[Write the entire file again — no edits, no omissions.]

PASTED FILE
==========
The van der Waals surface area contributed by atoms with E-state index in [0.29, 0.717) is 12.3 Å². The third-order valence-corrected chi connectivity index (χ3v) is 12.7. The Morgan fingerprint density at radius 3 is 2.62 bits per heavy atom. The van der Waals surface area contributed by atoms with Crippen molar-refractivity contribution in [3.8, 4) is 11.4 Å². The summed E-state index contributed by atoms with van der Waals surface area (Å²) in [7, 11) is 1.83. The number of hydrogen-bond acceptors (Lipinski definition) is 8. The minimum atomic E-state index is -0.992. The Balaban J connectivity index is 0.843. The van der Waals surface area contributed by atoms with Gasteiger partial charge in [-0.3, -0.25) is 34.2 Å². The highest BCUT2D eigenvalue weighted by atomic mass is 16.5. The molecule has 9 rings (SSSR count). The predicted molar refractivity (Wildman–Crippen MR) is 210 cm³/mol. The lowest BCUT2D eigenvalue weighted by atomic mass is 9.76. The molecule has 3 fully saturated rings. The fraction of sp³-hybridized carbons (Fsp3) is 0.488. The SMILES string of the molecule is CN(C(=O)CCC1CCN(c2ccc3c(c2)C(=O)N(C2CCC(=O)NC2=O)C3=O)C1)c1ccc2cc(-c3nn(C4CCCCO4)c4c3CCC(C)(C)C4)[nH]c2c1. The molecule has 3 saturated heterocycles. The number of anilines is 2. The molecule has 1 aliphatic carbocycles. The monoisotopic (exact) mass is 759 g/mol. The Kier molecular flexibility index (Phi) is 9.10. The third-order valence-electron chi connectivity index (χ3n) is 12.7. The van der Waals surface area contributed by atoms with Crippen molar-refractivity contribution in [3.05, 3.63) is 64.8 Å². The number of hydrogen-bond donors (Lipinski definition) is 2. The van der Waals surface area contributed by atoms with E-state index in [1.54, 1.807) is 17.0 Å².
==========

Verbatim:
The van der Waals surface area contributed by atoms with E-state index in [0.29, 0.717) is 12.3 Å². The third-order valence-corrected chi connectivity index (χ3v) is 12.7. The Morgan fingerprint density at radius 3 is 2.62 bits per heavy atom. The van der Waals surface area contributed by atoms with Crippen molar-refractivity contribution in [3.8, 4) is 11.4 Å². The summed E-state index contributed by atoms with van der Waals surface area (Å²) in [7, 11) is 1.83. The number of hydrogen-bond acceptors (Lipinski definition) is 8. The minimum atomic E-state index is -0.992. The Balaban J connectivity index is 0.843. The van der Waals surface area contributed by atoms with Gasteiger partial charge in [-0.3, -0.25) is 34.2 Å². The highest BCUT2D eigenvalue weighted by atomic mass is 16.5. The molecule has 9 rings (SSSR count). The predicted molar refractivity (Wildman–Crippen MR) is 210 cm³/mol. The lowest BCUT2D eigenvalue weighted by atomic mass is 9.76. The molecule has 3 fully saturated rings. The fraction of sp³-hybridized carbons (Fsp3) is 0.488. The SMILES string of the molecule is CN(C(=O)CCC1CCN(c2ccc3c(c2)C(=O)N(C2CCC(=O)NC2=O)C3=O)C1)c1ccc2cc(-c3nn(C4CCCCO4)c4c3CCC(C)(C)C4)[nH]c2c1. The molecule has 3 saturated heterocycles. The number of anilines is 2. The molecule has 1 aliphatic carbocycles. The monoisotopic (exact) mass is 759 g/mol. The Kier molecular flexibility index (Phi) is 9.10. The third-order valence-electron chi connectivity index (χ3n) is 12.7. The van der Waals surface area contributed by atoms with Crippen molar-refractivity contribution in [3.05, 3.63) is 64.8 Å². The number of hydrogen-bond donors (Lipinski definition) is 2. The van der Waals surface area contributed by atoms with E-state index in [1.54, 1.807) is 17.0 Å².